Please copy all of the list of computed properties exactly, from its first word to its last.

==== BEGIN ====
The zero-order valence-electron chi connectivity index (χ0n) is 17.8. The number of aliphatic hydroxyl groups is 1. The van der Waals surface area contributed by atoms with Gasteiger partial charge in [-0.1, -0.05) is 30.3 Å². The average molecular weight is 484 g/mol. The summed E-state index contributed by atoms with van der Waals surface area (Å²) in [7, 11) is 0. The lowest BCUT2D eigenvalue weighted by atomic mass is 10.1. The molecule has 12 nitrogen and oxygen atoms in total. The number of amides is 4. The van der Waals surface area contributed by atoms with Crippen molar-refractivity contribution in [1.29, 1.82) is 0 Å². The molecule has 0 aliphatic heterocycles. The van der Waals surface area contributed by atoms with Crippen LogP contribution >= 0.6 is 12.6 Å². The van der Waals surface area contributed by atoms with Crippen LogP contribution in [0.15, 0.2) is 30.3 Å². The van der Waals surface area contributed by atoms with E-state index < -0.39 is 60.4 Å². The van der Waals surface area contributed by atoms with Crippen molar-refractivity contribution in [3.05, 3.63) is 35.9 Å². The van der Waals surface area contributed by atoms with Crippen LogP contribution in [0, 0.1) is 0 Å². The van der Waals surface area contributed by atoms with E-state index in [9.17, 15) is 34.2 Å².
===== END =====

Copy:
The zero-order valence-electron chi connectivity index (χ0n) is 17.8. The number of aliphatic hydroxyl groups is 1. The van der Waals surface area contributed by atoms with Gasteiger partial charge in [-0.1, -0.05) is 30.3 Å². The average molecular weight is 484 g/mol. The summed E-state index contributed by atoms with van der Waals surface area (Å²) in [7, 11) is 0. The lowest BCUT2D eigenvalue weighted by atomic mass is 10.1. The molecule has 12 nitrogen and oxygen atoms in total. The number of amides is 4. The van der Waals surface area contributed by atoms with Crippen molar-refractivity contribution in [1.29, 1.82) is 0 Å². The molecule has 0 aliphatic heterocycles. The van der Waals surface area contributed by atoms with Crippen LogP contribution >= 0.6 is 12.6 Å². The van der Waals surface area contributed by atoms with Crippen LogP contribution in [0.15, 0.2) is 30.3 Å². The van der Waals surface area contributed by atoms with E-state index < -0.39 is 60.4 Å². The van der Waals surface area contributed by atoms with Crippen molar-refractivity contribution in [3.05, 3.63) is 35.9 Å². The van der Waals surface area contributed by atoms with Crippen LogP contribution in [0, 0.1) is 0 Å². The van der Waals surface area contributed by atoms with E-state index in [9.17, 15) is 34.2 Å².